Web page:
Blog on the Run: Reloaded

Sunday, May 2, 2010 11:08 pm

Among the many reasons I will miss Bill Moyers …

Filed under: I want my money back.,Sad,Salute! — Lex @ 11:08 pm
Tags: ,

… is that he speaks plainly:

You’ve no doubt figured out my bias by now. I’ve hardly kept it a secret. In this regard, I take my cue from the late Edward R. Murrow, the Moses of broadcast news.

Ed Murrow told his generation of journalists bias is okay as long as you don’t try to hide it. So here, one more time, is mine: plutocracy and democracy don’t mix. Plutocracy, the rule of the rich, political power controlled by the wealthy.

Plutocracy is not an American word but it’s become an American phenomenon. Back in the fall of 2005, the Wall Street giant Citigroup even coined a variation on it, plutonomy, an economic system where the privileged few make sure the rich get richer with government on their side. By the next spring, Citigroup decided the time had come to publicly “bang the drum on plutonomy.”

And bang they did, with an “equity strategy” for their investors, entitled, “Revisiting Plutonomy: The Rich Getting Richer.” Here are some excerpts:

“Asset booms, a rising profit share and favorable treatment by market-friendly governments have allowed the rich to prosper…[and] take an increasing share of income and wealth over the last 20 years…”

“…the top 10%, particularly the top 1% of the US– the plutonomists in our parlance– have benefited disproportionately from the recent productivity surge in the US…[and] from globalization and the productivity boom, at the relative expense of labor.”

“…[and they] are likely to get even wealthier in the coming years. [Because] the dynamics of plutonomy are still intact.”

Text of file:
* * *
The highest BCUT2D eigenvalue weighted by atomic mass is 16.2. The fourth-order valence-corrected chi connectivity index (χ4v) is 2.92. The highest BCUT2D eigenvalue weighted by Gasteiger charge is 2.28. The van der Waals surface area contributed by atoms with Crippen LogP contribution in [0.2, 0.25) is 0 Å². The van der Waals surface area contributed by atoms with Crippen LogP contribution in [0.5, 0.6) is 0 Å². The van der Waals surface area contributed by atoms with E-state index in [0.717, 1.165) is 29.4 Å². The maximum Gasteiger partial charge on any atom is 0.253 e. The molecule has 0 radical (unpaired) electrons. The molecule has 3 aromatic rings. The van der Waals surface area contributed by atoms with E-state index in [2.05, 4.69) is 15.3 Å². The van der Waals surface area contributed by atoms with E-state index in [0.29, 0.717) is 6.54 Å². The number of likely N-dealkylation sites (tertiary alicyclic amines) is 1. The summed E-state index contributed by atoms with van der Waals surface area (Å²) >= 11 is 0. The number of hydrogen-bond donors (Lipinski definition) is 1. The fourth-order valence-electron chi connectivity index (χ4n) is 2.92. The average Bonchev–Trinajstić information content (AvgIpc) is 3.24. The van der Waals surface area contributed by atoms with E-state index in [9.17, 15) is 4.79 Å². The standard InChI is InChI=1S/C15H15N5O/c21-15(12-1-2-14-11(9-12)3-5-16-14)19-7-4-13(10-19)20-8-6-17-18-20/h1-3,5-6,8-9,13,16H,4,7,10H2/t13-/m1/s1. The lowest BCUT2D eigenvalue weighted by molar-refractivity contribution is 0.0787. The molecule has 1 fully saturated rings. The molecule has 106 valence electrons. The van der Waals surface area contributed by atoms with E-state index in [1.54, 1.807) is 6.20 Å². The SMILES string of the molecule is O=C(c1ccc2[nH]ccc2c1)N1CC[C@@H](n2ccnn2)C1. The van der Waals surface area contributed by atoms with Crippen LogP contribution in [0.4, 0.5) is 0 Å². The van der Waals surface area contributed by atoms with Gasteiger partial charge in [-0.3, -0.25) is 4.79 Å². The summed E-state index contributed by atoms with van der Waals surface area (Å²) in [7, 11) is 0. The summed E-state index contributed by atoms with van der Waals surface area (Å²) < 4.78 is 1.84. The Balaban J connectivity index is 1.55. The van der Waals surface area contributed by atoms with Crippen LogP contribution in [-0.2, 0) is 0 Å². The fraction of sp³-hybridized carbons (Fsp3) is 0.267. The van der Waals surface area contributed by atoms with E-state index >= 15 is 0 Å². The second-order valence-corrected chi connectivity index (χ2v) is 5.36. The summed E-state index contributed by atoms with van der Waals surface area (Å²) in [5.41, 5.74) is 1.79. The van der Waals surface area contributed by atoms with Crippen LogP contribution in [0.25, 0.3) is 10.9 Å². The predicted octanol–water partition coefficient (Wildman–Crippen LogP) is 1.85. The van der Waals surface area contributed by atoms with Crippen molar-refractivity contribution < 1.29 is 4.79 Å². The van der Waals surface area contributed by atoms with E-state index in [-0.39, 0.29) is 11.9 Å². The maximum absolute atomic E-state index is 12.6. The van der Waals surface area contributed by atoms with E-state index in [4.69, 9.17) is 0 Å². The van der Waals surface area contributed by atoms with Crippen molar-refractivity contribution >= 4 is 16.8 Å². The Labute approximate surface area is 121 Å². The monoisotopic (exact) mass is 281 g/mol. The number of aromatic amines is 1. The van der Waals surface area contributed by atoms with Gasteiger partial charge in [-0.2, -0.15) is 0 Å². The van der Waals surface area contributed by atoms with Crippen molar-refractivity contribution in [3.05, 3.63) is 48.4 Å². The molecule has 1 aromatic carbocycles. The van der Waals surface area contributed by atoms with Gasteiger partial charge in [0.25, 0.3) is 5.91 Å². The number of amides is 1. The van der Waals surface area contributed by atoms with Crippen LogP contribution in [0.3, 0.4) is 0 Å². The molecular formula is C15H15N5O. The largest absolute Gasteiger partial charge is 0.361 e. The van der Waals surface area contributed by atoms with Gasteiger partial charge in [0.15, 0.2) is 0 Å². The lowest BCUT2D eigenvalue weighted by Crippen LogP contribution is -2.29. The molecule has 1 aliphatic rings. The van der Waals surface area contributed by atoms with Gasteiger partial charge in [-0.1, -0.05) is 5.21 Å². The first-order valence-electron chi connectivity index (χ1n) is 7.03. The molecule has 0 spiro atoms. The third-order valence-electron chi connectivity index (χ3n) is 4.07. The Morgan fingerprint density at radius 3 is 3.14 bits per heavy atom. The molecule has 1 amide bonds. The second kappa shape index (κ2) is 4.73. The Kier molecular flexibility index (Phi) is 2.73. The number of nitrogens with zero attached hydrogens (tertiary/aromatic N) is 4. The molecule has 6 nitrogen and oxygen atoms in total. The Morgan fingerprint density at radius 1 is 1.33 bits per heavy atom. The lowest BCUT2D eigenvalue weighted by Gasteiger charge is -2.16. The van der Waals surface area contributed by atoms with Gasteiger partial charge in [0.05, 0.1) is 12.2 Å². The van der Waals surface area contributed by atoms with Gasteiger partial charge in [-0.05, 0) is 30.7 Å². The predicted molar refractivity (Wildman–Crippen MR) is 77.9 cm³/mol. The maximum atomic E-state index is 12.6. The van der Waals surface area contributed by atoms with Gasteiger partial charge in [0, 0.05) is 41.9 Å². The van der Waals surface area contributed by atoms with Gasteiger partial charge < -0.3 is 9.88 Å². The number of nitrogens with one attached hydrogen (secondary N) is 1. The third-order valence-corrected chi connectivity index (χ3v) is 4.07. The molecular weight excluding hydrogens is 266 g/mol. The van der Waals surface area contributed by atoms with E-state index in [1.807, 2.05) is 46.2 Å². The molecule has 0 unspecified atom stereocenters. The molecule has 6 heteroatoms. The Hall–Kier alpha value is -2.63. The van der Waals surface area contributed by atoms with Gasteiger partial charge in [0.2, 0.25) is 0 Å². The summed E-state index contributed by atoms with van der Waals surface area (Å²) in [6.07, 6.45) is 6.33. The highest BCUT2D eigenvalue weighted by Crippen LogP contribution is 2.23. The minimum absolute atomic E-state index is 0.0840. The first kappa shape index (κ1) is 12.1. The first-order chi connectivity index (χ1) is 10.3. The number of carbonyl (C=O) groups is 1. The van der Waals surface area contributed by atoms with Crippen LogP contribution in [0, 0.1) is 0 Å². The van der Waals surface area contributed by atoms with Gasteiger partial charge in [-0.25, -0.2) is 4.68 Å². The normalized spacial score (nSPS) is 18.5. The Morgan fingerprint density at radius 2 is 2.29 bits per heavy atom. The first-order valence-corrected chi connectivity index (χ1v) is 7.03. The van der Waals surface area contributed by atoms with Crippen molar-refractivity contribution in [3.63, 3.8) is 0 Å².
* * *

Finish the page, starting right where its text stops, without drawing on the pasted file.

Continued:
And so they were, before the great collapse of 2008. And so they are, today, after the fall. While millions of people have lost their jobs, their homes, and their savings, the plutonomists are doing just fine. In some cases, even better, thanks to our bailout of the big banks which meant record profits and record bonuses for Wall Street.

Now why is this? Because over the past 30 years the plutocrats, or plutonomists — choose your poison — have used their vastly increased wealth to capture the flag and assure the government does their bidding. Remember that Citigroup reference to “market-friendly governments” on their side? It hasn’t mattered which party has been in power — government has done Wall Street’s bidding.

Don’t blame the lobbyists, by the way; they are simply the mules of politics, delivering the drug of choice to a political class addicted to cash — what polite circles call “campaign contributions” and Tony Soprano would call “protection.”

This marriage of money and politics has produced an America of gross inequality at the top and low social mobility at the bottom, with little but anxiety and dread in between, as middle class Americans feel the ground falling out from under their feet. According to a study from the Pew Research Center last month, nine out of ten Americans give our national economy a negative rating. Eight out of ten report difficulty finding jobs in their communities, and seven out of ten say they experienced job-related or financial problems over the past year.